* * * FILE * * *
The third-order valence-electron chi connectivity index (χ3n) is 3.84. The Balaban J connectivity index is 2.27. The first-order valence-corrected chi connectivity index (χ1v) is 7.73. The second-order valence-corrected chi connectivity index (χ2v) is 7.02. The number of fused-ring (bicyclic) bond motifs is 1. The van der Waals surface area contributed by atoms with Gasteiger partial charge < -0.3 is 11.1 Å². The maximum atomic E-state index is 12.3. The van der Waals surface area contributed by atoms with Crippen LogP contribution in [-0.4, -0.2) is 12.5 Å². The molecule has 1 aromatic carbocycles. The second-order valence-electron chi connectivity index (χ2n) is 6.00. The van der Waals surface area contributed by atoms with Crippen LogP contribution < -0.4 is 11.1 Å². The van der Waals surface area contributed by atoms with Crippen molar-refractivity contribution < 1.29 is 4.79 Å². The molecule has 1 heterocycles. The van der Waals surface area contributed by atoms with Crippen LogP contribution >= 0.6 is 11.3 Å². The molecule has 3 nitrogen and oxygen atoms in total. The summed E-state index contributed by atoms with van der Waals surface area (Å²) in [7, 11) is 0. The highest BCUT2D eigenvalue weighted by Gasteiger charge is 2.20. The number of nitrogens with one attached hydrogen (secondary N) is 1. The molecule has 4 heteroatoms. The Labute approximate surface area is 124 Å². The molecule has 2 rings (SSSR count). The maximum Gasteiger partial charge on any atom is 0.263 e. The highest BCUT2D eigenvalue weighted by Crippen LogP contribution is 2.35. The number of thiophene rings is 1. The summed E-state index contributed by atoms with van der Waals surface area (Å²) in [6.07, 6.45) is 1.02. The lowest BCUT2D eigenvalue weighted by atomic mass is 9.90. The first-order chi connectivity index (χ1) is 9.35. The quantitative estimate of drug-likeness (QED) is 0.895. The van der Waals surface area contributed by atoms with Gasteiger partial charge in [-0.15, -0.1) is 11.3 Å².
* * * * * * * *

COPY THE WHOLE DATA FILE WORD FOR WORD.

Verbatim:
The third-order valence-electron chi connectivity index (χ3n) is 3.84. The Balaban J connectivity index is 2.27. The first-order valence-corrected chi connectivity index (χ1v) is 7.73. The second-order valence-corrected chi connectivity index (χ2v) is 7.02. The number of fused-ring (bicyclic) bond motifs is 1. The van der Waals surface area contributed by atoms with Gasteiger partial charge < -0.3 is 11.1 Å². The maximum atomic E-state index is 12.3. The van der Waals surface area contributed by atoms with Crippen LogP contribution in [-0.4, -0.2) is 12.5 Å². The molecule has 1 aromatic carbocycles. The second-order valence-electron chi connectivity index (χ2n) is 6.00. The van der Waals surface area contributed by atoms with Crippen LogP contribution < -0.4 is 11.1 Å². The van der Waals surface area contributed by atoms with Crippen molar-refractivity contribution < 1.29 is 4.79 Å². The molecule has 1 heterocycles. The van der Waals surface area contributed by atoms with Crippen LogP contribution >= 0.6 is 11.3 Å². The molecule has 3 nitrogen and oxygen atoms in total. The summed E-state index contributed by atoms with van der Waals surface area (Å²) in [7, 11) is 0. The highest BCUT2D eigenvalue weighted by Gasteiger charge is 2.20. The number of nitrogens with one attached hydrogen (secondary N) is 1. The molecule has 4 heteroatoms. The Labute approximate surface area is 124 Å². The molecule has 2 rings (SSSR count). The maximum Gasteiger partial charge on any atom is 0.263 e. The highest BCUT2D eigenvalue weighted by Crippen LogP contribution is 2.35. The number of thiophene rings is 1. The summed E-state index contributed by atoms with van der Waals surface area (Å²) in [6.07, 6.45) is 1.02. The lowest BCUT2D eigenvalue weighted by atomic mass is 9.90. The first-order chi connectivity index (χ1) is 9.35. The quantitative estimate of drug-likeness (QED) is 0.895. The van der Waals surface area contributed by atoms with Gasteiger partial charge in [-0.15, -0.1) is 11.3 Å².